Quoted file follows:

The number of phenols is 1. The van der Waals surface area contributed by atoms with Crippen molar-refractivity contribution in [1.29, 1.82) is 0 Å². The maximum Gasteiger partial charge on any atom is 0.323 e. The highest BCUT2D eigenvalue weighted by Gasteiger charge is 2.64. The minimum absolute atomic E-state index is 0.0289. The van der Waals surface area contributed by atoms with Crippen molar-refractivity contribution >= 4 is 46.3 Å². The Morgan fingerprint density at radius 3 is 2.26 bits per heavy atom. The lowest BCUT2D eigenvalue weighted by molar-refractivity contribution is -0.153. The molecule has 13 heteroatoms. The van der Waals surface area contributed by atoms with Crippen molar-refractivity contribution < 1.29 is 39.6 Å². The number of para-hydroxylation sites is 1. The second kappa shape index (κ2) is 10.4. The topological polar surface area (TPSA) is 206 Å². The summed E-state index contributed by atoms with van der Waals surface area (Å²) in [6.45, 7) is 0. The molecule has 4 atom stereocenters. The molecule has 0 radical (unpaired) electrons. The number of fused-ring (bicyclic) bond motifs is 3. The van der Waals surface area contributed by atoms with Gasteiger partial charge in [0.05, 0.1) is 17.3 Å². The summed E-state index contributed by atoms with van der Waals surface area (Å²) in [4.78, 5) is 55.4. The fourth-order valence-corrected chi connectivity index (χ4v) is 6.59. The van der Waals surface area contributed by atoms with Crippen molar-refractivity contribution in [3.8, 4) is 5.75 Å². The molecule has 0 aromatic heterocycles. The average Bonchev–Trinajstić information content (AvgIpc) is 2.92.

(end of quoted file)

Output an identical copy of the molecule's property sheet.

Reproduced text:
The number of phenols is 1. The van der Waals surface area contributed by atoms with Crippen molar-refractivity contribution in [1.29, 1.82) is 0 Å². The maximum Gasteiger partial charge on any atom is 0.323 e. The highest BCUT2D eigenvalue weighted by Gasteiger charge is 2.64. The minimum absolute atomic E-state index is 0.0289. The van der Waals surface area contributed by atoms with Crippen molar-refractivity contribution >= 4 is 46.3 Å². The Morgan fingerprint density at radius 3 is 2.26 bits per heavy atom. The lowest BCUT2D eigenvalue weighted by molar-refractivity contribution is -0.153. The molecule has 13 heteroatoms. The van der Waals surface area contributed by atoms with Crippen molar-refractivity contribution < 1.29 is 39.6 Å². The number of para-hydroxylation sites is 1. The second kappa shape index (κ2) is 10.4. The topological polar surface area (TPSA) is 206 Å². The summed E-state index contributed by atoms with van der Waals surface area (Å²) in [6.45, 7) is 0. The molecule has 4 atom stereocenters. The molecule has 0 radical (unpaired) electrons. The number of fused-ring (bicyclic) bond motifs is 3. The van der Waals surface area contributed by atoms with Gasteiger partial charge in [0.05, 0.1) is 17.3 Å². The summed E-state index contributed by atoms with van der Waals surface area (Å²) in [4.78, 5) is 55.4. The fourth-order valence-corrected chi connectivity index (χ4v) is 6.59. The van der Waals surface area contributed by atoms with Crippen molar-refractivity contribution in [3.8, 4) is 5.75 Å². The molecule has 0 aromatic heterocycles. The average Bonchev–Trinajstić information content (AvgIpc) is 2.92.